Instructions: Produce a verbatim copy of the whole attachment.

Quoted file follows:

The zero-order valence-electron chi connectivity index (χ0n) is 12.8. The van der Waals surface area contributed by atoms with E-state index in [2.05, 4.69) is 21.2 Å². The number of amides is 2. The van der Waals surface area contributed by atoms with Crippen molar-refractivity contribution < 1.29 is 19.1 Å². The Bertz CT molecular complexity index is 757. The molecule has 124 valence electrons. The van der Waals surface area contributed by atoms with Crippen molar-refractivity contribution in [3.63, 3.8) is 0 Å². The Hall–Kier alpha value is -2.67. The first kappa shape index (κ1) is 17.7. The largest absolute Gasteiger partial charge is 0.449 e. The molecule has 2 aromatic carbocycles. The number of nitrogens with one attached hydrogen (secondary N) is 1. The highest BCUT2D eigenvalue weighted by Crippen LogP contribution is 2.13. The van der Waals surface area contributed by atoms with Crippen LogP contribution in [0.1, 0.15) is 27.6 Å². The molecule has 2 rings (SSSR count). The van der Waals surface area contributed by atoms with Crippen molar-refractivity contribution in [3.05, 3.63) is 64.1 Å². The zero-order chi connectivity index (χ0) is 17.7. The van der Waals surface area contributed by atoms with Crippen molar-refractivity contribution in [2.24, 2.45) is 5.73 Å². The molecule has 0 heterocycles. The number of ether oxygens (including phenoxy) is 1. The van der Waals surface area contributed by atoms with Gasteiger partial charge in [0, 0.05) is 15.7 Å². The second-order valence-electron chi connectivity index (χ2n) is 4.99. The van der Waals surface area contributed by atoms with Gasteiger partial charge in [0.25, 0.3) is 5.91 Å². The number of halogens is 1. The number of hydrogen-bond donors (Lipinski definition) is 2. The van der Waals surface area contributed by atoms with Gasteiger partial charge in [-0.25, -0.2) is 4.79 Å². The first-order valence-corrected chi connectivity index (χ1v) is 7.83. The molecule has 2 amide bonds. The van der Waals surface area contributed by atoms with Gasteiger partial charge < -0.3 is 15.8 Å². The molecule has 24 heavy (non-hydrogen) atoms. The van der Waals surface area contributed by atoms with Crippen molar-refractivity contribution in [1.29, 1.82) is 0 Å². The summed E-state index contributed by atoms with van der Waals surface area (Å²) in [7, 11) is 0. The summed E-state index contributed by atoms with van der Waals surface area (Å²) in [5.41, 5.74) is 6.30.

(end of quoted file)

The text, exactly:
The zero-order valence-electron chi connectivity index (χ0n) is 12.8. The van der Waals surface area contributed by atoms with E-state index in [2.05, 4.69) is 21.2 Å². The number of amides is 2. The van der Waals surface area contributed by atoms with Crippen molar-refractivity contribution < 1.29 is 19.1 Å². The Bertz CT molecular complexity index is 757. The molecule has 124 valence electrons. The van der Waals surface area contributed by atoms with Crippen molar-refractivity contribution in [3.63, 3.8) is 0 Å². The Hall–Kier alpha value is -2.67. The first kappa shape index (κ1) is 17.7. The largest absolute Gasteiger partial charge is 0.449 e. The molecule has 2 aromatic carbocycles. The number of nitrogens with one attached hydrogen (secondary N) is 1. The highest BCUT2D eigenvalue weighted by Crippen LogP contribution is 2.13. The van der Waals surface area contributed by atoms with Crippen LogP contribution in [0.1, 0.15) is 27.6 Å². The molecule has 2 rings (SSSR count). The van der Waals surface area contributed by atoms with Crippen molar-refractivity contribution in [3.05, 3.63) is 64.1 Å². The zero-order chi connectivity index (χ0) is 17.7. The van der Waals surface area contributed by atoms with Crippen molar-refractivity contribution in [2.24, 2.45) is 5.73 Å². The molecule has 0 heterocycles. The number of ether oxygens (including phenoxy) is 1. The van der Waals surface area contributed by atoms with Gasteiger partial charge in [0, 0.05) is 15.7 Å². The second-order valence-electron chi connectivity index (χ2n) is 4.99. The van der Waals surface area contributed by atoms with Gasteiger partial charge in [0.25, 0.3) is 5.91 Å². The number of halogens is 1. The number of hydrogen-bond donors (Lipinski definition) is 2. The van der Waals surface area contributed by atoms with Gasteiger partial charge in [-0.25, -0.2) is 4.79 Å². The first-order valence-corrected chi connectivity index (χ1v) is 7.83. The molecule has 2 amide bonds. The van der Waals surface area contributed by atoms with Gasteiger partial charge < -0.3 is 15.8 Å². The molecule has 24 heavy (non-hydrogen) atoms. The van der Waals surface area contributed by atoms with Crippen molar-refractivity contribution in [1.29, 1.82) is 0 Å². The summed E-state index contributed by atoms with van der Waals surface area (Å²) in [7, 11) is 0. The summed E-state index contributed by atoms with van der Waals surface area (Å²) in [5.41, 5.74) is 6.30.